[Fashion in an instant... Illustrative image collaged by me, with original images in the public domain].
It's often said that we live in a society of instant gratification, and the fashion industry is certainly not exempt from this statement. A designer may have spent months realising the dream for their latest collection, but once it's out in the public domain then it can often have a very short shelf life (luckily things are pretty cyclical, so you can be sure that most major trends will resurface within the decade, but still - us fashion lovers aren't known to hang about). Today we really do live on the cutting edge in terms of coverage, with so many ways to connect to the wider world, allowing a final year fashion student to gain a global audience in a matter of hours if their graduate show offering catches the right attention. So how do you stay ahead and keep your finger on the pulse of style when things are so hectic? Here's my guide to being in the know.
SHOWstudio: The Fashion Revolution
Since 2000 there's been an amazing broadcast tool that's on the lips of every fashion lover worth their salt: SHOWstudio. Established by the photographer Nick Knight, this is a digital platform for fashion film and its related technologies (illustration and photography) which has involved collaborating with some of the industry's most powerful names, including Alexander McQueen, Gareth Pugh and Lady Gaga. Often content is streamed live, which really democratises the audience and means that a teenage girl in her house gets to see the latest content at the same time as a fashion writer at her desk.
If, like me, you were lucky enough to visit the SHOWstudio exhibition at Somerset House in 2009, you'll have seen in the flesh just how exciting it is to learn about this huge leap forward in fashion communication. Not only do you see the glossy finished product with a SHOWstudio piece, but you get to see the inner workings and the development of the idea. Of course, the exhibition had plenty of interactive elements to inspire you, and in 2012 the website is still continuing to reach out to its viewers, with current projects including a photo montage to be installed in the Parisian shopping mecca, Printemps, which will be streamed live from tomorrow. Knight was correct in calling the exhibition 'Fashion Revolution', because those words seem so very apt.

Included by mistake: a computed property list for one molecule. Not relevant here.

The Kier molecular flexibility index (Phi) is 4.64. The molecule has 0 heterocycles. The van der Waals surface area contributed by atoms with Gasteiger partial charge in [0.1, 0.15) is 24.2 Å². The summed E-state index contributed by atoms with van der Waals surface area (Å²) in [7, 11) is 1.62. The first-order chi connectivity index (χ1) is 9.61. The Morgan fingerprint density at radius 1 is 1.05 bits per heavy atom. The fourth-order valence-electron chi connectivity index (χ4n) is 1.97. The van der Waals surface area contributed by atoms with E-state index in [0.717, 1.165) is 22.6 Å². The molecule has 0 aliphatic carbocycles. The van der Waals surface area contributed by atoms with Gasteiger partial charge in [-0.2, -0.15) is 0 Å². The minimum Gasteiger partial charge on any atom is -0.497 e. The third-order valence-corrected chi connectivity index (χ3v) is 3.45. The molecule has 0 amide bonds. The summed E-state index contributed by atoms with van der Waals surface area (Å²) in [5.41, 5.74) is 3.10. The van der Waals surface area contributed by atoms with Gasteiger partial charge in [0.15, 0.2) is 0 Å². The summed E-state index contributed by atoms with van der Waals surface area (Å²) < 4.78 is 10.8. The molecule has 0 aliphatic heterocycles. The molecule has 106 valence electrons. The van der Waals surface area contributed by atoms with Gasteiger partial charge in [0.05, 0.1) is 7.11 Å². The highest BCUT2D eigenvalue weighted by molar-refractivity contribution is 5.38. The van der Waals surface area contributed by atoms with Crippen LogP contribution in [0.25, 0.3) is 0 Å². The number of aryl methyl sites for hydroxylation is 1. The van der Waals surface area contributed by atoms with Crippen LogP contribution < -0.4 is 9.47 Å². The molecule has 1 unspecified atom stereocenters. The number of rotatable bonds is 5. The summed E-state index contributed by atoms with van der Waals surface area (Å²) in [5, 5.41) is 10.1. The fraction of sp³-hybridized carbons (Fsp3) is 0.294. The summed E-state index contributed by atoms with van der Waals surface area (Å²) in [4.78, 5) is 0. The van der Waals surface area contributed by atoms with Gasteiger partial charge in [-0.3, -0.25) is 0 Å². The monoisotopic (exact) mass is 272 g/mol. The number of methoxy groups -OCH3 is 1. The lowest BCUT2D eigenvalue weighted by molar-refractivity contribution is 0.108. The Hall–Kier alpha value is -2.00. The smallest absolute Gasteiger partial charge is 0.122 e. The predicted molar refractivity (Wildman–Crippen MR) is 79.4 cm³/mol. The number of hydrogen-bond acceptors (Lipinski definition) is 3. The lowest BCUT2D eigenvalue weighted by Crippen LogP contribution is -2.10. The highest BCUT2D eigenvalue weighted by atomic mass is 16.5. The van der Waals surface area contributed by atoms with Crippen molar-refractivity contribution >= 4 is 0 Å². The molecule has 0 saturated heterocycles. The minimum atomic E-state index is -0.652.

Social Networking: The Hashtag Hype
The great thing about Twitter and fashion is that you can find out the gossip from the catwalk before the last model has even walked. Want a backstage glimpse of the make-up? It'll be on there. Want to see the first few looks, hot off the press? Search for the designer's hashtag. Other shows were broadcast live via the designer's website or streamed on Youtube, with Twitter users quick to spread the word. Of course, the fashion event of the year in 2011 was Kate Middleton's wedding, and Twitter was ablaze with McQueen fever once we'd seen the bride's choice of dress. Facebook, meanwhile, was the go-to domain for bridesmaid Pippa Middleton supporters, as there were multiple appreciation societies set up in honour of her bum/ass/rear (take your pick) even before many of us had finished toasting to Kate and Wills.